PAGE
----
Homemade monkfish liver and slices of small melon marinated for two months are wrapped together in nori seaweed, served with the dark red vinegar rice.

The tuna is sourced from Yamakou in Toyosu Market, from a long-time acquaintance of Sushi Takumi in Yotsuya. This trusting relationship provides him with the opportunity to purchase the most premium quality tuna. While most ingredients come from Toyosu Market, other ingredients are sourced from his hometown, such as the octopus from Awaji, which creates a well-rounded selection. The wasabi is from Gotemba.

There are three different kinds of seaweed. For gunkan, the seaweed from Hyogo Prefecture; for maki, Kontobi, flavorful seaweed with green algae; finally, Ariake seaweed for isobeyaki, the grilled rice cakes. These are new additions since Hokayashiki took charge of the restaurant.

The soy sauce is koikuchi soy sauce made by Suehiro Shoyu in Tatsuno City, Hyogo Prefecture, another local product the chef has personally chosen from his hometown.

Takumi Sushi Kou cuisine #0
Takumi Sushi Kou cuisine #1


Mitsuhiro Hokayashiki

Mitsuhiro Hokayashiki was born in Hyogo Prefecture in 1980. After graduating from school, he went to Osaka to work in the construction industry. At the age of 20, he decided to join Akita Sushi Takumi in Akita Prefecture, a branch of Sushi Takumi, where he devoted himself to the apprenticeship for two years. After that, he worked at the main Sushi Takumi in Yotsuya for three years, then back to the Akita outpost again, and in 2015, he joined Sushi Kou.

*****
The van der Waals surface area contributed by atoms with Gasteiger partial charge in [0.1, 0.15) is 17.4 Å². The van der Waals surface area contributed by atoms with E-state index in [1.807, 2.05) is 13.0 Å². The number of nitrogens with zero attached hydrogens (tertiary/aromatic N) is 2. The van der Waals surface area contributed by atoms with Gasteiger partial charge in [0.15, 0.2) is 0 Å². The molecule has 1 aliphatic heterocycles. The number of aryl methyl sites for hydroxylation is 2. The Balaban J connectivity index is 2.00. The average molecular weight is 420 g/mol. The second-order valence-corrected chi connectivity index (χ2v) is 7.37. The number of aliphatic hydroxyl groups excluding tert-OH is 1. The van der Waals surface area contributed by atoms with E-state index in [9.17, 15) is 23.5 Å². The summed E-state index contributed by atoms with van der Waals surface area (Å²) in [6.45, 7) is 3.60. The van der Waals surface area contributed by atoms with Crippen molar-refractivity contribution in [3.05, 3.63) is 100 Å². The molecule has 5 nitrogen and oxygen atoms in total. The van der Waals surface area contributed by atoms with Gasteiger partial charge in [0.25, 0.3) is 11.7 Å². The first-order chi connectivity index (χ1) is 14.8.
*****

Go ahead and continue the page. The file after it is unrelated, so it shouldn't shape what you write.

Just when he was thinking of starting his restaurant in his hometown in Hyogo, Keiji Nakazawa of Sushi Takumi made his plan to open a restaurant in Hawaii, and the owner of Sushi Kou decided to accompany him there. Hokayashiki, who worked as the second chef, was then asked to become the head chef of Sushi Kou. Thanks to Mr. Nakazawa's encouragement, Hokayashiki made up his mind and became the new owner of the restaurant in the fall of 2019.

According to Hokayashiki, Mr. Nakazawa has been the most influential person to him: ”He is a master who has taught me how to live as a human being. He also taught me to endure the repetition of the same hard work day after day, as well as to be always inquisitive at work. This is reflected in my work today.”

At one point, he thought about opening a restaurant in his hometown in Hyogo, but now he is wholly devoted to running Sushi Kou in Aoyama and challenges himself every day.

Most importantly, he would like to make Sushi Kou a success, attracting many customers. With this aim in mind, he is experimenting with new ideas, such as opening the restaurant at 3:00 p.m.

“I would like to express my originality in the creation of sushi while pursuing Edomae." he adds; "I plan to introduce new ideas to the extent that they are not too odd while respecting the tradition.”

3 Types of rice

The rice was the focal point of improvement for the re-opening of the Sushi Kou. Carefully selected from Hyogo, the old rice of Kinuhikari that features a distinctive presence of each grain is used.

The rice is made into three types of sushi rice: the first is the white rice made by blending Shiragiku and Yamabuki, the second is the red rice made with Yamabuki and Yohei, and the third is the dark red rice made only with Yohei. The first is used for squid, shellfish, and salmon roe; the second for sea bream and kombu-jime; and the third for tuna and so on. Each sushi ingredient determines the combination with the rice.


Sushi Kou lunch course from April
  • The price includes our booking fee of ¥8,000
  • The price includes our booking fee of ¥8,000
Reservation Request
Lunch / Dinner
Sushi Kou Omakase course from April
  • The price includes our booking fee of ¥8,000
  • The price includes our booking fee of ¥8,000
Reservation Request


Takumi Sushi Kou


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Sushi, Aoyama
B1F, 5 Chome-13-1 Minamiaoyama, Minato City, Tokyo 107-0062, Japan
Lunch:12PM-1:30PM, Dinner: 3PM-9PM (LO)